The FF-Files

By Chris Nelson Jul 31, 2014



The Fight Finder powers just about everything we do here at Sherdog.com.

From drafting news briefs on bout announcements to scouting candidates for “Prospect Watch,” it all points back to this gargantuan database of events and fighters. And yet, same as tangible utilities like electricity and water, it’s not something we discuss much; it’s just there. That’s why “The FF-Files” is here.

By way of introduction, I’m a weirdo who enjoys spending my free time adding results to the Fight Finder. I work for Sherdog, but my job mostly consists of editing copy and writing the occasional article. Like everyone who hammers away on the FF -- shout out to Robert Sargent, big up Alexandre Matos -- I do it as a volunteer. That means endless hours of watching fights and fielding requests from fighters, managers and promoters who want profiles changed and events updated. Many of these changes go unnoticed, or at least undiscussed, probably because there is no official place to ask or talk about them. The point of this new column is to help bring a little more clarity and transparency to the Fight Finder, and there’s an email address down at the bottom where I hope you’ll send your questions and suggestions.

If you Google “strangest Fight Finder results,” the first item that pops up is this forum thread from MixFight.nl. Two of the fights in this list of 15 bizarre finishes took place during the same event, World Vale Tudo Championship 3, on Jan. 19, 1997, in Sao Paulo, Brazil.

While the show featured some undeniably odd outcomes, a lot of the strangeness here comes down to phrasing. The Fight Finder was launched in spring 2001, and just as MMA has evolved and been refined over the past decade-plus, so has the wording we use to describe fight results. As great as it is to see “Submission (Punishment)” on Pedro Rizzo’s record, the problem is that it doesn’t give any real detail as to how the bout ended, and that’s always the goal. After 13 years, this needed to be updated. And so, feeling a bit like a city employee tasked with whitewashing some long-standing graffiti, I sat down to clean up WVC 3.

Fight 1: Sidney Goncalves Freitas def. Zane Frazier via KO (Frazier hit Head on Floor Outside the Ring) R1 2:00
Alright, this one is mostly accurate. Frazier was lying in Freitas’ guard when “Mestre Hulk” decided to roll underneath the ring’s bottom rope, dumping Frazier on the ground outside. The fight ended there, as Frazier held his head and made googly eyes while the panicky ringside doctor molested his face. When it comes to “knockout” versus “technical knockout,” I prefer to err on the conservative side, and since there’s no real evidence that Frazier was out cold, this should go down as a TKO.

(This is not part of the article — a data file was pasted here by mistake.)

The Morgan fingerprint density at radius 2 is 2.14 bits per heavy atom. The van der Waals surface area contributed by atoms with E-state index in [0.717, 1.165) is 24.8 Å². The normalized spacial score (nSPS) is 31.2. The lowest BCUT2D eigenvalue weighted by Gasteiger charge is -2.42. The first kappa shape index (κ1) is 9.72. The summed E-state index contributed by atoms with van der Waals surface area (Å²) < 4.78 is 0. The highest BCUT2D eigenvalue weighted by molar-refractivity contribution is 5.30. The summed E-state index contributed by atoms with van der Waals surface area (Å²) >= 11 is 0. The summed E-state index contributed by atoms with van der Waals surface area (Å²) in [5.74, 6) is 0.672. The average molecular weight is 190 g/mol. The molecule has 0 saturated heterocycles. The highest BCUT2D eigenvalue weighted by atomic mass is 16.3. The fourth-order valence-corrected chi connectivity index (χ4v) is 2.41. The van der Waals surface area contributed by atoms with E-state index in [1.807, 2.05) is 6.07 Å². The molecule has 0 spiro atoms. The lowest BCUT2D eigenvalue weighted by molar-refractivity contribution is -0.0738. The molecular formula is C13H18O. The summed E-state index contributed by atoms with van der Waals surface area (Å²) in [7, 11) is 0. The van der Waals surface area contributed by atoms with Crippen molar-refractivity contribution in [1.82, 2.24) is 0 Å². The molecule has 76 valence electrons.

Fight 2: Mark Kerr def. Paul Varelans via TKO (Strikes) R1 2:06
One of the predominant finishing methods in older Fight Finder entries is “TKO (Strikes).” Again, the trouble here is that it doesn’t really tell us what happened -- although, in my experience, 85 percent of these TKOs were from punches. The term has been phased out over the past few years, largely thanks to the persistence of Sherdog’s own Jordan Breen, but it still turns up now and then. In this case, Kerr used punches to set up the finish, but the real fight-enders were the huge knees that gashed open Varelans’ face and made “The Polar Bear” go fetal.

Fight 3: Michael Pacholik def. Nobuhiro Tsurumaki via Submission (Punches) R1 1:25
Fight 6: Fabio Gurgel def. Michael Pacholik via Submission (Punches) R1 4:50
The way we deal with fighters tapping to punches was only finally settled upon a few months ago. “Submission (Punches)” is completely accurate; ideally, that’s the way it would be recorded. The issue is that the Fight Finder tallies it as a submission, creating a bit of a false statistic in the fighters’ overall records. It’s open to interpretation, but our consensus was that a submission to punches is closer to a TKO than it is to a “true” submission, so it doesn’t belong in the same stat with armbars and chokes. It looks strange at first, but “TKO (Submission to Punches)” was our solution.

Fight 4: Fabio Gurgel def. Patrick Smith via Submission (Fan Interference) R1 0:50
Sometimes fight-finding requires a little guesswork. Unlike the other results from this event, there’s no clear solution for this strange bout, which has been the subject of derision on Sherdog.net and other forums over the years. As Gurgel worked for a waist-lock takedown, Smith hooked his arm around a rope and drilled the Brazilian’s head with elbows, prompting a fan to charge the ring and attempt to untangle Smith’s arm. Video of the fight ends with the commentators declaring they “don’t know what happened,” but Smith’s body language definitely indicated that he wanted to stop after the interference. The closest common term for this is “TKO (Retirement),” which is typically reserved for between-round quitting but can also be used when one fighter simply refuses to continue mid-fight. Oddly, Gurgel and Smith’s Wikipedia pages both say that Smith submitted to an armbar.

Fight 5: Mark Kerr def. Sidney Goncalves Freitas via DQ (Crawling out of the Ring) R1 2:21
Yep, that’s what happened here.

Fight 7: Pedro Rizzo def. Richard Heard via Submission (Punishment) R1 13:12
As it turns out, “punishment” is one part submission to punches and one part retirement. After 13 minutes of being dominated, Heard was mounted by Rizzo, absorbed a couple left hands to the head and tapped out. The accumulation of damage seemed to play a part in his quitting, but the punches were what brought on the finish. The word “punishment” most likely came from the show’s commentators, who declared at the end of the fight that Heard “knew he was punished.”

Chris Nelson is an associate editor for Sherdog.com. Email him at cnelson@sherdog.com with your Fight Finder-related queries.

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